So by now most of us have been made aware of the existence of the North Pacific Garbage Patch, a slowly swirling collection of plastic debris, floating north of Hawaii and generally making life uncomfortable for sea creatures, and consciences uncomfortable for product designers. While harrowing, this man-made monstrosity has always been a little too non-specific to evoke a coherent response: it's the size of Texas, twice the size of Texas, or bigger than the continental US; it's an island, a gyre, a soup; it's a sign of the coming apocalypse or no big deal.
In an attempt to make the whole thing a little more real, Vice Magazine's thoughtful, often fantastic video site VBS.TV has put a small group of grumpy, cussing, passionate documentarians on a boat and sent them out to film the thing. The results are both more and less dramatic than what most of us probably imagined.
No, there's no congealed mat of brightly colored plastic stretching as far as the eye can see. In fact, the view from within the Patch is not all that different from looking at a "normal" stretch of ocean. This turns out to be a very bad thing: equipped with a few collection tools, the team scoops up samples of ocean life, and finds that small, partially decayed bits of plastic outnumber sea life in the Patch, sometimes by a ratio of 60 to 1. The partial degradation is in fact very bad news for the oceanic eco-system, rendering large pieces of trash down into bite-sized chunks, easily ingested by birds and fish. One striking observation in episode 9 -- when they finally get into the Patch -- is the relative lack of red or orange colored bits; fish, it turns out, are partial to such colors, mistaking them for shrimp or other food.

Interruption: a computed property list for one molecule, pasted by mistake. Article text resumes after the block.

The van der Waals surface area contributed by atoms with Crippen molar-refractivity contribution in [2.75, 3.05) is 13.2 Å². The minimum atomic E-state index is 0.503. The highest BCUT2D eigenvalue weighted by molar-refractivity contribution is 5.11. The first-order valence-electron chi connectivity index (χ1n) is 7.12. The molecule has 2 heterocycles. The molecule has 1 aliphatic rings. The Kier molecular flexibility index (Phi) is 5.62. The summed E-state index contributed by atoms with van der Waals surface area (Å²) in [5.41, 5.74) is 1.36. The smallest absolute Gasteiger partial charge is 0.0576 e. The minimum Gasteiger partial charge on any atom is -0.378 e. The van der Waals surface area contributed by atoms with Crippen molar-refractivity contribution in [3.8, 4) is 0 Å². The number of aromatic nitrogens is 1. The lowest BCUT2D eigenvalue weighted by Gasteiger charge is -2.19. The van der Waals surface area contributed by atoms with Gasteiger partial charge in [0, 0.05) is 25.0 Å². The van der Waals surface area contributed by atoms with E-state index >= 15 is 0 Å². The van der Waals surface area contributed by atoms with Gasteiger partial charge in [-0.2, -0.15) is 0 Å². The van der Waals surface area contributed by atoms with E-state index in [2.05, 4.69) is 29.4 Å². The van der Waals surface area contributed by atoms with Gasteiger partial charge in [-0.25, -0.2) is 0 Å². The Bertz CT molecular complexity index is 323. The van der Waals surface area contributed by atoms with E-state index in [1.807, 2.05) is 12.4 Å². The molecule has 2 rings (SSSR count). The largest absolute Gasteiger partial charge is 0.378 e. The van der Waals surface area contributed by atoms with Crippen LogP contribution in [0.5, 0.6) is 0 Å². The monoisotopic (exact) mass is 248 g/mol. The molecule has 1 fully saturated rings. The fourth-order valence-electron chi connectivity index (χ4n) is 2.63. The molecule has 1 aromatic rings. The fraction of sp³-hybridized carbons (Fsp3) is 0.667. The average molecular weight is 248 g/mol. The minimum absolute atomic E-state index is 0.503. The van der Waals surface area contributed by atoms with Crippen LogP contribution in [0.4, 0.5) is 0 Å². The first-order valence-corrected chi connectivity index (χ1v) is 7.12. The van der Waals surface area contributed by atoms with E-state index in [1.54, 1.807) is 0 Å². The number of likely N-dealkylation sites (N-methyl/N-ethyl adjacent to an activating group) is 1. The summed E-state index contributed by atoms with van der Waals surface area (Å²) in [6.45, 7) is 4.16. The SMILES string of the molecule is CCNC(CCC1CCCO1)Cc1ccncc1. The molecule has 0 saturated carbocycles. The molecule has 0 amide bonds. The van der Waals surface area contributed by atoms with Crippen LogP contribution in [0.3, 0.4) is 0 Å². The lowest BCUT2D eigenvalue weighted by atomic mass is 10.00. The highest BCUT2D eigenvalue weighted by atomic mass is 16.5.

It's interesting film-making, and worth watching, as a reminder of both the potential impact of human commerce, and the deep complexity of such problems. If you want to further confuse the issue, check out Natalie Angiers' article from the NY Times Science section last month, delving into the endless benefits that polymers have brought, and the futility in trying to villify them as a whole. Clearly, there's a problem with polymers, and the sort of investigation and discussion being brought about lately (finally) is a small but forceful step in the right direction.
Thanks to Simon Lawry at QUT for the tip.